December 1, 2009

Today is the day I started holiday baking and candy making. I love delivering homemade gifts for the holidays. I’ve already made preserves, salsa, walnut wine and fruit liqueurs. By the time Christmas comes, I’ll have candies and cookies to create the ultimate gift basket.

I have about two dozen different confections I’ve made for the last few years. I know it takes about ten days to get everything made, so I make all the candies first, as they have a longer shelf life, and require wrapping individually – an activity I am willing to do now, but hate doing later on in the holiday-baking-palooza.

I started by making peppermint patties, using a wonderful recipe from Gourmet, December, 2007. I’ll be sending this post on to Gourmet, Unbound – a project put together by some of my favorite food bloggers – to honor, recollect, and mourn the passing of our beloved Gourmet magazine.

I made these little candies last year and they were a huge hit. However, I made the mistake of wrapping them in red and green foil wrappers and everyone thought they were York peppermint patties. This year, I found pale blue foil wrappers and I think they look very festive. And homemade.

I’ve worked with this recipe before. I’ve made some changes – exchanging butter for shortening. I’ve tried honey in place of corn syrup, and even tried to make a simple syrup to see if that would work, but the texture was wrong in both cases, so in this case, there is some corn syrup.

These are great candies – very easy, and very tasty – with great potential for adaptation. If you don’t like peppermint, for instance, just use raspberry or coffee or lemon or vanilla extract. Even liqueurs would make a tasty filling (but cut back the water if using booze.)

Peppermint Patties
adapted from Gourmet, December 2007

2.5 c confectioners sugar
1.5 Tbls light corn syrup
1.5 Tbls water
1 tsp peppermint extract
1 T butter, cut in small pieces
6-8 oz bittersweet chocolate, over 70% cacao

First, mix the powdered sugar, butter, water, extract and corn syrup in the mixer until combined.

Finish the mixing by kneading the filling until it’s smooth. Sprinkle with confectioners sugar on both sides and place between two pieces of parchment paper.

I like to use my very fun marble rolling pin because it fits perfectly across the sheet pan. When the filling is evenly rolled out to about 1/4″ thick, put it in the freezer for 30 minutes.

Once the filling is very, very cold, cut out the rounds. I use the large end of a pastry bag tip – it’s the right size! You want the fillings to be about 1″ across. I’ve also made heart shapes for Valentines Day. And I tried a square cutter once, but the edges blurred when dipped in chocolate. Sometimes the cut-outs split or chip – just smoosh ’em back together. No one will know when it’s covered in chocolate!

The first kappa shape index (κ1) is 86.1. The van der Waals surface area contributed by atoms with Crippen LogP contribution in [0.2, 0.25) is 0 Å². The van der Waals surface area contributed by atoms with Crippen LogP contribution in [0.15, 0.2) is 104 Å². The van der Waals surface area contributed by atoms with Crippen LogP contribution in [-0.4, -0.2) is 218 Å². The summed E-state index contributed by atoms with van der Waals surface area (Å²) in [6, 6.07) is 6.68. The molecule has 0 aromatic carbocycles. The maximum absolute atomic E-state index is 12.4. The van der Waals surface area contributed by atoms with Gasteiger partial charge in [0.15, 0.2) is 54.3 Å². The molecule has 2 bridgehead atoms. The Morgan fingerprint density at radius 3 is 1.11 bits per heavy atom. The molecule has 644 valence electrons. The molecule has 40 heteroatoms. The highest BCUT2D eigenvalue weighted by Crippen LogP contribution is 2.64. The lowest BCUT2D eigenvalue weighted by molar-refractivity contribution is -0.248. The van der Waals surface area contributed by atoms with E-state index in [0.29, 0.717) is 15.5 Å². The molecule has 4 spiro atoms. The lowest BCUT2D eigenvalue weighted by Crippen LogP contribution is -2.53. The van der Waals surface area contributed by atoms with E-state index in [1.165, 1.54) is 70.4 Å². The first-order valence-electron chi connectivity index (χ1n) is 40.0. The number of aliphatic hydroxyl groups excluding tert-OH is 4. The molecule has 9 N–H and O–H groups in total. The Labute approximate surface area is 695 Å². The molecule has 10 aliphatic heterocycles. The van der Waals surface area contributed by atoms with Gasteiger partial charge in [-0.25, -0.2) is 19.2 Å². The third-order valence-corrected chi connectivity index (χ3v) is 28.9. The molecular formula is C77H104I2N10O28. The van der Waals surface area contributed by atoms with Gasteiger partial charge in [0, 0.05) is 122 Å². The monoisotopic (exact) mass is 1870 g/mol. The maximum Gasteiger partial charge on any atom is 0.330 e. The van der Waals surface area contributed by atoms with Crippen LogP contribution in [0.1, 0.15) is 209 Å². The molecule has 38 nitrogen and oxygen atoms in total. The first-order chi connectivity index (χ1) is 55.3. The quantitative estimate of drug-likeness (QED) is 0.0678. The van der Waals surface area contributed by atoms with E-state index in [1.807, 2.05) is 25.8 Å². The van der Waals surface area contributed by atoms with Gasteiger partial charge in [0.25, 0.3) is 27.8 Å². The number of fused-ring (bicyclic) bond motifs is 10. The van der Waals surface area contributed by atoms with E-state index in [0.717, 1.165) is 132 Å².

They really do have to be sort of thick. Or else they melt in the chocolate. You might wonder how I know that.

Now, pop those circles in the freezer for 30 minutes. Knead the trimmings and re-roll and re-freeze.

While the fillings are freezing, melt the chocolate and then temper it.

Here’s how I temper chocolate. I start with 6 oz. of chocolate in the double boiler. Melt thoroughly. Take the chocolate off the heat and stir in 2 oz of chopped up chocolate. Keep stirring to mix in the new chocolate, which will reduce the temperature of the melted chocolate. Keep stirring and you’ll notice the chocolate starting to firm up again. About halfway between totally melted and all firmed up is tempered. I test it by speading a small amount on some parchment paper. If it hardens up quickly, and snaps when broken, it’s ready. When it comes to tempering, practice really does make perfect.

I use a very handy chocolate fork, but you can also use a regular fork. The most important thing – the fillings must be Ice Cold. If they start to warm up, pop them back in the freezer.

The ones on the left look pretty good. Then the chocolate got too cool, and the ones in the middle got a little goopy on top. Once wrapped, it won’t really matter. I would like them to all be perfect, but I am working on my need for perfection. Really. (Hey, I photographed the imperfect ones, didn’t I?)

Once I finished the peppermint patties, I made some fleur de sel caramels. Here they are in the pan. I’m letting them set up overnight before cutting and wrapping them.

I’ll check in again tomorrow with more recipes and fun on the way to Christmas.

Ho Ho Ho

4 Responses to “Holiday Baking Day: Peppermint Patties & Salted Caramels”

  1. Helen

    You might want to try either Lyle's "golden syrup" (from the UK, so not exactly local for you) or Steen's Cane Syrup. I've seen regional brands of thick cane syrups when traveling to places like Tahoe and Deer Valley, but the names escape me. (I've made at least a dozen pecan pies while on ski vacations over the years . . . .) Both syrups are thick like corn syrup so they can be substituted ratably. There is also something call Brown Rice Syrup by Lundberg that I've heard works as a good substitute, too. If your recipe calls for dark corn syrup, add about a tablespoon of organic brown sugar per cup to any of these lighter syrups. Molasses is usually too strong a flavor in recipes that don't actually call for it, so I wouldn't use more than a teaspoon or two at most per cup of syrup. Good luck!

  2. Kathi D

    Those look so good! Several years ago, when my friend Susan was visiting just before Christmas, we decided to make caramels. First we had to call her husband in Chicago to get the recipe that was "somewhere" in her kitchen, and then we cooked. We haven't stopped talking about it yet. It took HOURS to cook the mixture and was a pain to cut and wrap. I threaten to make them again every time she comes.



  1.  Getting ready for houseguests and Thanksgiving. And an easy apricot tart.
  2.  Get ready for holiday cookie baking.

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